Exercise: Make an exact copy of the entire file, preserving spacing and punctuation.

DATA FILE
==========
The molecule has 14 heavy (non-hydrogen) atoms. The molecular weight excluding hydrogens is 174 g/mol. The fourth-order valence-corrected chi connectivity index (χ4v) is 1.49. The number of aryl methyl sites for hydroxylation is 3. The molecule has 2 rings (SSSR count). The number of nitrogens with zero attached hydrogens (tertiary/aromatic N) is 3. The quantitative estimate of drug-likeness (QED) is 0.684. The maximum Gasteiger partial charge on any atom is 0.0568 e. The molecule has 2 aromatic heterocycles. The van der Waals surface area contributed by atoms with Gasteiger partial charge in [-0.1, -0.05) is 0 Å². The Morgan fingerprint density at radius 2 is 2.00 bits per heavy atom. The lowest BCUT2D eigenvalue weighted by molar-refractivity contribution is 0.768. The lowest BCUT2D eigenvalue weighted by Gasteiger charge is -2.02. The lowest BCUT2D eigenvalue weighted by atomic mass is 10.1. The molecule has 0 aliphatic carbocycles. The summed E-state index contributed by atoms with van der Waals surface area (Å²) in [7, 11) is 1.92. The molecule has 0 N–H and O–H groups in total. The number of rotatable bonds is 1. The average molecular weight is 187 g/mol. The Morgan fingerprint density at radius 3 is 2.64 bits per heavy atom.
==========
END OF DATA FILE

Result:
The molecule has 14 heavy (non-hydrogen) atoms. The molecular weight excluding hydrogens is 174 g/mol. The fourth-order valence-corrected chi connectivity index (χ4v) is 1.49. The number of aryl methyl sites for hydroxylation is 3. The molecule has 2 rings (SSSR count). The number of nitrogens with zero attached hydrogens (tertiary/aromatic N) is 3. The quantitative estimate of drug-likeness (QED) is 0.684. The maximum Gasteiger partial charge on any atom is 0.0568 e. The molecule has 2 aromatic heterocycles. The van der Waals surface area contributed by atoms with Gasteiger partial charge in [-0.1, -0.05) is 0 Å². The Morgan fingerprint density at radius 2 is 2.00 bits per heavy atom. The lowest BCUT2D eigenvalue weighted by molar-refractivity contribution is 0.768. The lowest BCUT2D eigenvalue weighted by Gasteiger charge is -2.02. The lowest BCUT2D eigenvalue weighted by atomic mass is 10.1. The molecule has 0 aliphatic carbocycles. The summed E-state index contributed by atoms with van der Waals surface area (Å²) in [7, 11) is 1.92. The molecule has 0 N–H and O–H groups in total. The number of rotatable bonds is 1. The average molecular weight is 187 g/mol. The Morgan fingerprint density at radius 3 is 2.64 bits per heavy atom.